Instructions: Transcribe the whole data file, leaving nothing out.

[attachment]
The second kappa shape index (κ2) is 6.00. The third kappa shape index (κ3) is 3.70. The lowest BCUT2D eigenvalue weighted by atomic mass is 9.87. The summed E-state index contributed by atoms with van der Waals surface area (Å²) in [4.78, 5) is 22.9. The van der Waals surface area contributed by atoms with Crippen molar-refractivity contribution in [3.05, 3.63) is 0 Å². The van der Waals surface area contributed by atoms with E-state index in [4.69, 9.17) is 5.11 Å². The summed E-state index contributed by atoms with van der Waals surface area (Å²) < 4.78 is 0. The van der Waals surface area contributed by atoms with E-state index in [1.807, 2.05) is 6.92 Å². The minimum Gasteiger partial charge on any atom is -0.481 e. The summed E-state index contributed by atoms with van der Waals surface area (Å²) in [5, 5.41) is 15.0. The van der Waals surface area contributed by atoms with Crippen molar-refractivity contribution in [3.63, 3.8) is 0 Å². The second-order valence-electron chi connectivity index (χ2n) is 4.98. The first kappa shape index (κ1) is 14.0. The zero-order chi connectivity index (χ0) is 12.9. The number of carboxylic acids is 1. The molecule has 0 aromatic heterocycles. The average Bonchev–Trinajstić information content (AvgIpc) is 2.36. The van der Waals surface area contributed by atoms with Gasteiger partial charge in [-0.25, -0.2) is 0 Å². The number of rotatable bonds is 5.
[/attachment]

The second kappa shape index (κ2) is 6.00. The third kappa shape index (κ3) is 3.70. The lowest BCUT2D eigenvalue weighted by atomic mass is 9.87. The summed E-state index contributed by atoms with van der Waals surface area (Å²) in [4.78, 5) is 22.9. The van der Waals surface area contributed by atoms with Crippen molar-refractivity contribution in [3.05, 3.63) is 0 Å². The van der Waals surface area contributed by atoms with E-state index in [4.69, 9.17) is 5.11 Å². The summed E-state index contributed by atoms with van der Waals surface area (Å²) < 4.78 is 0. The van der Waals surface area contributed by atoms with E-state index in [1.807, 2.05) is 6.92 Å². The minimum Gasteiger partial charge on any atom is -0.481 e. The summed E-state index contributed by atoms with van der Waals surface area (Å²) in [5, 5.41) is 15.0. The van der Waals surface area contributed by atoms with Crippen molar-refractivity contribution in [3.63, 3.8) is 0 Å². The second-order valence-electron chi connectivity index (χ2n) is 4.98. The first kappa shape index (κ1) is 14.0. The zero-order chi connectivity index (χ0) is 12.9. The number of carboxylic acids is 1. The molecule has 0 aromatic heterocycles. The average Bonchev–Trinajstić information content (AvgIpc) is 2.36. The van der Waals surface area contributed by atoms with Gasteiger partial charge in [-0.25, -0.2) is 0 Å². The number of rotatable bonds is 5.